Cyber security: 5 easy tips to protect your server against hackers
Server hardening best practices for Windows and Linux
This week one of my clients was hacked and asked me for emergency assistance to help secure their server infrastructure. It was a web server that ran WordPress websites on Apache (with PHP/MySQL), including a few webshops with customer data. This hack could easily have been prevented with the following best practices, is your server secure?
1) Install less software
Cyber security is difficult enough, you should make it easier for yourself by installing less software. Fewer programs, services, plugins, mean less things to worry about. In cyber security terminology this is called reducing the attack vector.
Reduce your attack vector by:
- starting with a minimal base system: do not begin with a full blown and bloated operating system, start with as little as possible and keep track on the things you add
- only install what you absolutely need: install tools, plugins add-ons and programs that you really - really - need. Be hard and determined: less is more!
- check dependencies of things you install: If you install anything make sure you check the dependencies; software often requires other software (that you do not necessarily want)
2) Close all network ports, filter those you can't block
Firewalls are used to filter network traffic and are available as standard system software on most operating systems. Limit the openings hackers have to your server.
Firewall configuration should:
- adopt a default policy of blocking: Most operating systems allow everything by default. Turn this around and block everything except that kind of traffic you expect and need.
- check inbound and outbound: Filter incoming and outgoing network traffic. This makes it much harder for hackers to come in (and get out - in the unfortunate case of a successful hack).
- filter open ports: Secure open network ports by filtering traffic based on source (IP-address) and/or state, only allow traffic from where you expect it to come from.
3) Hide all version information
The software your server runs is versioned, often a number indicating the exact date when it was build. Hackers can use this version information to lookup known security problems, vulnerabilities, and weaknesses.
Stop helping hackers by removing version information from:
- web servers: Apache, NGINX, Microsoft Internet Information Services, etc. Check your server by analysing the HTTP headers.
- mail servers: Postfix, Exim, Dovecot, Sendmail, etc. Often these servers communicate their version in a "hello banner", shown directly after establishing a connection using SMTP, IMAP, POP3.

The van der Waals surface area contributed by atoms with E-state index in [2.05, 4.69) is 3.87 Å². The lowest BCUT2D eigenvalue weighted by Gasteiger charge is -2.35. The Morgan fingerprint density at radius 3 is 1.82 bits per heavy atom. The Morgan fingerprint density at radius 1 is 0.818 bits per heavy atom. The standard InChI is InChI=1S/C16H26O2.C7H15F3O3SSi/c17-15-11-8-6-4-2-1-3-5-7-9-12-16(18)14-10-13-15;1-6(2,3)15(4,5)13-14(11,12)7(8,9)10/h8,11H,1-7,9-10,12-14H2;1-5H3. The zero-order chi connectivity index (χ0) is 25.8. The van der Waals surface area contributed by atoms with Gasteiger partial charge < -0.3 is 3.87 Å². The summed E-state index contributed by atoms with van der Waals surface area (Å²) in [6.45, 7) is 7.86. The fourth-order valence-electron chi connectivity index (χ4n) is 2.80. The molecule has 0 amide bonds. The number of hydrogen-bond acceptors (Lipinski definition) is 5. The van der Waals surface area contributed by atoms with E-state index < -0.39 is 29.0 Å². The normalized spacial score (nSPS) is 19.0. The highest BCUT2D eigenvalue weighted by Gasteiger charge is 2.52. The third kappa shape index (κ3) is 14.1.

- web languages: PHP, .NET, Java, etc. Sometimes these frameworks and scripting languages add their own HTTP header ("x-powered-by") with version info.
- file servers: FTP, SFTP, WebDav, etc. These servers communicate their version info in their greeting, shown directly upon connecting, often before authentication
- SSH: Did you know OpenSSH communicates operating system version info by default?
4) Use certificate/key authentication instead of passwords
If password-based logins are allowed, hackers can repeatedly attempt to access the server. With modern computing power it's easy to automate this guessing by trying combination after combination until the right password is found (brute forcing).
Secure authentication by:
- use SSH key authentication: an SSH key is much longer than a normal password and contains different characters than ordinary readable letters and numbers. This results in more possible combinations, making it exponentially more difficult for hackers to find the right key.
- limit authentication rate: Artificially make the password / key checking slower, reducing the speed of automated guessing
- block automated guessing: Exclude IP-addresses if they have failed to login successfully.
5) Check and update regularly
Most hacking is automated these days, bots are constantly scanning every server and website for exploitation opportunities. It's not a question IF they will find you, but WHEN.
Take care of your server by
- checking its logs: potential problems often become visible before any really bad things have happened. Check the server logs for errors and anomalies; often they're early signs of trouble.
- check for updates: either by using the software on your server or by checking the vendor / software website.
- update regularly: don't wait until it's too late, install updates as soon as possible (but after you've tested them!)
If you implement these measures you can greatly improve the cyber security of your server. Protecting your server means better safety for your business, your organisation and your customers' data.
No (sane) security consultant will offer you guarantees, given enough resources and determination, hacks will always be possible. Be prepared by making backups and encrypting your data.